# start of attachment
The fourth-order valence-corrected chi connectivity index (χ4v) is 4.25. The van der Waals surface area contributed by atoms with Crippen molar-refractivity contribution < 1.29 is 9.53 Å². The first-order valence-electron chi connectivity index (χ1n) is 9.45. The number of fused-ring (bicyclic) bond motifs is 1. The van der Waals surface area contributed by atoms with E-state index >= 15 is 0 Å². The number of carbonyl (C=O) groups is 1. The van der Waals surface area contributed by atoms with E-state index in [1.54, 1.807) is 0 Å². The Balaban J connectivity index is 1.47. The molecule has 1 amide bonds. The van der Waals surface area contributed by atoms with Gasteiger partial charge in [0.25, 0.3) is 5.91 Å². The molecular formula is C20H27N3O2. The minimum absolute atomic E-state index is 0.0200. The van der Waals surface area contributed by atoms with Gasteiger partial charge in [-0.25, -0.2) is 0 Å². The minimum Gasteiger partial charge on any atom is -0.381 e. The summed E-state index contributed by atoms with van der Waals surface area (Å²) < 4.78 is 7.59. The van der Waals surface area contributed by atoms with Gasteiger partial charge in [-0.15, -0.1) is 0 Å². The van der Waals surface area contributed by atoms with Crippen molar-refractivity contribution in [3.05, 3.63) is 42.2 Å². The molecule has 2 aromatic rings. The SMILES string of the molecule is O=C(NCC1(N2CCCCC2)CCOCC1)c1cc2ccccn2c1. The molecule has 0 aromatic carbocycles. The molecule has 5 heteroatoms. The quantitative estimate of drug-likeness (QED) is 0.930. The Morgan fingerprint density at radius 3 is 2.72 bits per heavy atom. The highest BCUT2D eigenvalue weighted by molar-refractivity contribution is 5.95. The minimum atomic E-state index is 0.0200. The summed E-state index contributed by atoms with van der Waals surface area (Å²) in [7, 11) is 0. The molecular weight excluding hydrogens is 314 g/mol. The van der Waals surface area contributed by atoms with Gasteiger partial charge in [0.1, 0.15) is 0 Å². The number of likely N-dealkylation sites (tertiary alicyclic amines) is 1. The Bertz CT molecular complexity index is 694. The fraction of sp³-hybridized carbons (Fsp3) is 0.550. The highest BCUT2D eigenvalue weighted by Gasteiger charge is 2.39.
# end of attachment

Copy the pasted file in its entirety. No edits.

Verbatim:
The fourth-order valence-corrected chi connectivity index (χ4v) is 4.25. The van der Waals surface area contributed by atoms with Crippen molar-refractivity contribution < 1.29 is 9.53 Å². The first-order valence-electron chi connectivity index (χ1n) is 9.45. The number of fused-ring (bicyclic) bond motifs is 1. The van der Waals surface area contributed by atoms with E-state index >= 15 is 0 Å². The number of carbonyl (C=O) groups is 1. The van der Waals surface area contributed by atoms with E-state index in [1.54, 1.807) is 0 Å². The Balaban J connectivity index is 1.47. The molecule has 1 amide bonds. The van der Waals surface area contributed by atoms with Gasteiger partial charge in [0.25, 0.3) is 5.91 Å². The molecular formula is C20H27N3O2. The minimum absolute atomic E-state index is 0.0200. The van der Waals surface area contributed by atoms with Gasteiger partial charge in [-0.25, -0.2) is 0 Å². The minimum Gasteiger partial charge on any atom is -0.381 e. The summed E-state index contributed by atoms with van der Waals surface area (Å²) < 4.78 is 7.59. The van der Waals surface area contributed by atoms with Gasteiger partial charge in [-0.15, -0.1) is 0 Å². The van der Waals surface area contributed by atoms with Crippen molar-refractivity contribution in [3.05, 3.63) is 42.2 Å². The molecule has 2 aromatic rings. The SMILES string of the molecule is O=C(NCC1(N2CCCCC2)CCOCC1)c1cc2ccccn2c1. The molecule has 0 aromatic carbocycles. The molecule has 5 heteroatoms. The quantitative estimate of drug-likeness (QED) is 0.930. The Morgan fingerprint density at radius 3 is 2.72 bits per heavy atom. The highest BCUT2D eigenvalue weighted by molar-refractivity contribution is 5.95. The minimum atomic E-state index is 0.0200. The summed E-state index contributed by atoms with van der Waals surface area (Å²) in [7, 11) is 0. The molecular weight excluding hydrogens is 314 g/mol. The van der Waals surface area contributed by atoms with Gasteiger partial charge in [0.1, 0.15) is 0 Å². The number of likely N-dealkylation sites (tertiary alicyclic amines) is 1. The Bertz CT molecular complexity index is 694. The fraction of sp³-hybridized carbons (Fsp3) is 0.550. The highest BCUT2D eigenvalue weighted by Gasteiger charge is 2.39.